Disclosure of HIV positive status to sexual partners is promoted by HIV prevention programs including those targeting the prevention of mother-to-child transmission. Among other benefits, disclosure may enhance spousal support and reduce stigma, violence and discrimination. HIV status disclosure and associated outcomes were assessed among a cohort of women, newly initiating lifelong antiretroviral therapy in Uganda between October 2013 and May 2014.
This was a mixed method study, drawing data from a prospective cohort study of 507 HIV positive pregnant women on lifelong antiretroviral therapy, who were followed for four months to determine disclosure and its outcomes. Women were recruited from three facilities for the cohort study; in addition, fifty-seven women were recruited to participate in qualitative interviews from six facilities. Factors associated with spousal support and negative outcomes were determined using random-effects logistic regression in two separate models, with prevalence ratio as measure of association. In-depth interviews were used to document experiences with disclosure of HIV status.
Overall HIV status disclosure to at least one person was high [(375/507), 83.7%]. Nearly three-quarters [(285/389), 73.3%], had disclosed to their spouse by the fourth month of follow up post-enrolment. Among married women, spousal support was high at the first 330/407 (81.1%) and second follow-up 320/389 (82.2%). The majority of women who reported spousal support for either antenatal care or HIV-related care services had disclosed their HIV status to their spouses (adj.PR = 1.17; 95% CI: 1.02–1.34). However, no significant differences were observed in the proportion of self-reported negative outcomes by HIV status disclosure (adj.PR = 0.89; 95% CI: 0.56–1.42). Qualitative findings highlighted stigma and fear of negative outcomes as the major barriers to disclosure.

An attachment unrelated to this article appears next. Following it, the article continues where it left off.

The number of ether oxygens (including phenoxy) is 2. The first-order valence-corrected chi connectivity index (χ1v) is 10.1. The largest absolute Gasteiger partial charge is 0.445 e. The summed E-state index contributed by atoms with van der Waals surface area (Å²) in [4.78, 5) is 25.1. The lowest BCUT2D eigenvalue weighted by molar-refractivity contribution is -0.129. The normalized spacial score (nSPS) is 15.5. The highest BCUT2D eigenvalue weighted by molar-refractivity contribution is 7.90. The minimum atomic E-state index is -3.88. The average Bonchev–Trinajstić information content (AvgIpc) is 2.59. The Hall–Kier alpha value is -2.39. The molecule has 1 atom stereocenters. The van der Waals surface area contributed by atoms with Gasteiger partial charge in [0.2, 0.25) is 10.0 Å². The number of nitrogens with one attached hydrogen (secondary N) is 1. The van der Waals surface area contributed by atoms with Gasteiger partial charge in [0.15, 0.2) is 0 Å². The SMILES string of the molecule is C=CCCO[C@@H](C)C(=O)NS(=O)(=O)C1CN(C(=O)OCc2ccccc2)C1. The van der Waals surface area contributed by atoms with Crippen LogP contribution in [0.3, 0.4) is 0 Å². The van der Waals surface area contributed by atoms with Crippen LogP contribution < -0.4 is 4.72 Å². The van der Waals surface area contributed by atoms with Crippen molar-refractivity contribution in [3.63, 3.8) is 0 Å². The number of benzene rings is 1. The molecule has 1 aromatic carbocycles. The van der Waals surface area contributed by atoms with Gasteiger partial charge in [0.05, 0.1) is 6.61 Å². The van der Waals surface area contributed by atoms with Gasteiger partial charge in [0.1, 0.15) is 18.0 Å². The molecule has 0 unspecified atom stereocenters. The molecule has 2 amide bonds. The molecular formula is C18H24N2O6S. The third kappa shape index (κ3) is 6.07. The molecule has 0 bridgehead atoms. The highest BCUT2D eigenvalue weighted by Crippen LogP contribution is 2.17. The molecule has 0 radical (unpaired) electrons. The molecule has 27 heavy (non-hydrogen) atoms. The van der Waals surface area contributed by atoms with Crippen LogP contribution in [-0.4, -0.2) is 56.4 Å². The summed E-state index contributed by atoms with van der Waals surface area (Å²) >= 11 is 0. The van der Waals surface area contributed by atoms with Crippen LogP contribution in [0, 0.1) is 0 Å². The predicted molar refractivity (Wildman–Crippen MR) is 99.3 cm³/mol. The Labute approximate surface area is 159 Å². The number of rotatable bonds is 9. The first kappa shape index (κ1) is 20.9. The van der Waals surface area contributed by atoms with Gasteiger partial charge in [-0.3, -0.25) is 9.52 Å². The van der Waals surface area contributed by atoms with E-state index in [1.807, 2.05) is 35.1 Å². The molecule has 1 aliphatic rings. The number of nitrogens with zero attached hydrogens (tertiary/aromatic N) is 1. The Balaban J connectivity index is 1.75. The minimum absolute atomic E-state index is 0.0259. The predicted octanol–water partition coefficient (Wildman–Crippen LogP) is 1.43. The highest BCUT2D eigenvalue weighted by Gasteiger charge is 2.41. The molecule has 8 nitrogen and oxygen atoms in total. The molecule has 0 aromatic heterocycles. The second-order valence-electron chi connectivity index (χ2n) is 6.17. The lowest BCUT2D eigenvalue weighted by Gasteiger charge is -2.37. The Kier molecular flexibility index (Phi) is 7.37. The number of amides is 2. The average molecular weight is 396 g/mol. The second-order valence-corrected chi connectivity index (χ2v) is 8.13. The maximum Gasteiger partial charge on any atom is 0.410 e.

HIV status disclosure to partners by pregnant women on lifelong antiretroviral therapy was associated with increased spousal support, but was impeded by fear of adverse outcomes such as stigma, discrimination and violence. Interventions to reduce negative outcomes could enhance HIV status disclosure.
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- HIV status disclosure and associated outcomes among pregnant women enrolled in antiretroviral therapy in Uganda: a mixed methods study
Rhoda K. Wanyenze
- BioMed Central
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